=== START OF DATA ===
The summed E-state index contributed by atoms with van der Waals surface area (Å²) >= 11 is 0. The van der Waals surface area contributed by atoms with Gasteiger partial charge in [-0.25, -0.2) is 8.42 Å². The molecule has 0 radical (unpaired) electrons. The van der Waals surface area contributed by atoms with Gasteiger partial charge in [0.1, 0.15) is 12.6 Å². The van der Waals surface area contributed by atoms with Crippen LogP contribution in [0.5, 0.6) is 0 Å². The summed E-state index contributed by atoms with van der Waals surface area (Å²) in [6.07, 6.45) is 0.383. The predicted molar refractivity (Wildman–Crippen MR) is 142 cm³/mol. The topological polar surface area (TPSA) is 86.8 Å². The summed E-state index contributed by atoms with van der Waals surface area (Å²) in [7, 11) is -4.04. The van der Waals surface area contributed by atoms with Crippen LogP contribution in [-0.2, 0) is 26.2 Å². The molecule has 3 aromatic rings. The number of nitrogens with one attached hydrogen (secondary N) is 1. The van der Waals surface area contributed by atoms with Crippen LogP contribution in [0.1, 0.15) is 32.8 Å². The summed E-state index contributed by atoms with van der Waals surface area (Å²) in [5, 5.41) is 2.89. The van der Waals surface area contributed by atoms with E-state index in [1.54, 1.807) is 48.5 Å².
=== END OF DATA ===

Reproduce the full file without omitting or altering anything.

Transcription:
The summed E-state index contributed by atoms with van der Waals surface area (Å²) >= 11 is 0. The van der Waals surface area contributed by atoms with Gasteiger partial charge in [-0.25, -0.2) is 8.42 Å². The molecule has 0 radical (unpaired) electrons. The van der Waals surface area contributed by atoms with Gasteiger partial charge in [0.1, 0.15) is 12.6 Å². The van der Waals surface area contributed by atoms with Crippen LogP contribution in [0.5, 0.6) is 0 Å². The summed E-state index contributed by atoms with van der Waals surface area (Å²) in [6.07, 6.45) is 0.383. The predicted molar refractivity (Wildman–Crippen MR) is 142 cm³/mol. The topological polar surface area (TPSA) is 86.8 Å². The summed E-state index contributed by atoms with van der Waals surface area (Å²) in [7, 11) is -4.04. The van der Waals surface area contributed by atoms with Crippen LogP contribution in [-0.2, 0) is 26.2 Å². The molecule has 3 aromatic rings. The number of nitrogens with one attached hydrogen (secondary N) is 1. The van der Waals surface area contributed by atoms with Crippen LogP contribution in [0.1, 0.15) is 32.8 Å². The summed E-state index contributed by atoms with van der Waals surface area (Å²) in [5, 5.41) is 2.89. The van der Waals surface area contributed by atoms with E-state index in [1.54, 1.807) is 48.5 Å².